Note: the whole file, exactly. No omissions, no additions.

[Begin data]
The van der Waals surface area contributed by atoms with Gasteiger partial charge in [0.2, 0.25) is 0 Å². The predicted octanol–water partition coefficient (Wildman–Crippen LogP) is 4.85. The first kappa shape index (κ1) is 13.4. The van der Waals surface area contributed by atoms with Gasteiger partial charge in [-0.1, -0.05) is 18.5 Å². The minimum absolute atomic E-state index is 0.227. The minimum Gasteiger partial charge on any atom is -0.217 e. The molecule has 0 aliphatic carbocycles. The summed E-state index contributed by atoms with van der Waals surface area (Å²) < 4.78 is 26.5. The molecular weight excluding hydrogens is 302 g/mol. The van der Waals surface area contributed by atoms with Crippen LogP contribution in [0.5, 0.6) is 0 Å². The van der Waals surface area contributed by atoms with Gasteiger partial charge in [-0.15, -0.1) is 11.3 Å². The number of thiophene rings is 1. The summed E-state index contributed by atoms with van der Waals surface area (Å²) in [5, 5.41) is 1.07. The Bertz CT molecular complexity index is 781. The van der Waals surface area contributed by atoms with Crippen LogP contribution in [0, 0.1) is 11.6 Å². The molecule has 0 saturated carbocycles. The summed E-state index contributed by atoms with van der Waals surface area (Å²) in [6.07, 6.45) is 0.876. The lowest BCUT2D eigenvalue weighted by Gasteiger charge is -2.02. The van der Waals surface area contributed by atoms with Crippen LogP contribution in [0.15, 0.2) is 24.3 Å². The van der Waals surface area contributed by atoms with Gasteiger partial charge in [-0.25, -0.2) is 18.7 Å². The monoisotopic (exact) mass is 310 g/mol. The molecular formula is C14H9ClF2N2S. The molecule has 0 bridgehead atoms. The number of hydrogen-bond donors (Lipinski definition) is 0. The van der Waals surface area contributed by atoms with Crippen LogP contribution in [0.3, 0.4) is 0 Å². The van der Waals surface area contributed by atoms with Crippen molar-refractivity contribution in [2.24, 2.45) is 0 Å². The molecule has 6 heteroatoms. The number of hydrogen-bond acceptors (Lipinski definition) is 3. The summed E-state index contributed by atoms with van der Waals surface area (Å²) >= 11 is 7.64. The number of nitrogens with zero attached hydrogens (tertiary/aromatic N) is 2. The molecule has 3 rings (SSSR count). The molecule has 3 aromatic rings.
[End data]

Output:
The van der Waals surface area contributed by atoms with Gasteiger partial charge in [0.2, 0.25) is 0 Å². The predicted octanol–water partition coefficient (Wildman–Crippen LogP) is 4.85. The first kappa shape index (κ1) is 13.4. The van der Waals surface area contributed by atoms with Gasteiger partial charge in [-0.1, -0.05) is 18.5 Å². The minimum absolute atomic E-state index is 0.227. The minimum Gasteiger partial charge on any atom is -0.217 e. The molecule has 0 aliphatic carbocycles. The summed E-state index contributed by atoms with van der Waals surface area (Å²) < 4.78 is 26.5. The molecular weight excluding hydrogens is 302 g/mol. The van der Waals surface area contributed by atoms with Crippen LogP contribution in [0.5, 0.6) is 0 Å². The van der Waals surface area contributed by atoms with Gasteiger partial charge in [-0.15, -0.1) is 11.3 Å². The number of thiophene rings is 1. The summed E-state index contributed by atoms with van der Waals surface area (Å²) in [5, 5.41) is 1.07. The Bertz CT molecular complexity index is 781. The van der Waals surface area contributed by atoms with Crippen LogP contribution in [0, 0.1) is 11.6 Å². The molecule has 0 saturated carbocycles. The summed E-state index contributed by atoms with van der Waals surface area (Å²) in [6.07, 6.45) is 0.876. The lowest BCUT2D eigenvalue weighted by Gasteiger charge is -2.02. The van der Waals surface area contributed by atoms with Crippen LogP contribution in [0.15, 0.2) is 24.3 Å². The van der Waals surface area contributed by atoms with Gasteiger partial charge in [-0.25, -0.2) is 18.7 Å². The monoisotopic (exact) mass is 310 g/mol. The molecular formula is C14H9ClF2N2S. The molecule has 0 bridgehead atoms. The number of hydrogen-bond donors (Lipinski definition) is 0. The van der Waals surface area contributed by atoms with Crippen LogP contribution in [0.3, 0.4) is 0 Å². The van der Waals surface area contributed by atoms with Crippen molar-refractivity contribution in [2.24, 2.45) is 0 Å². The molecule has 6 heteroatoms. The number of hydrogen-bond acceptors (Lipinski definition) is 3. The summed E-state index contributed by atoms with van der Waals surface area (Å²) >= 11 is 7.64. The number of nitrogens with zero attached hydrogens (tertiary/aromatic N) is 2. The molecule has 3 rings (SSSR count). The molecule has 3 aromatic rings.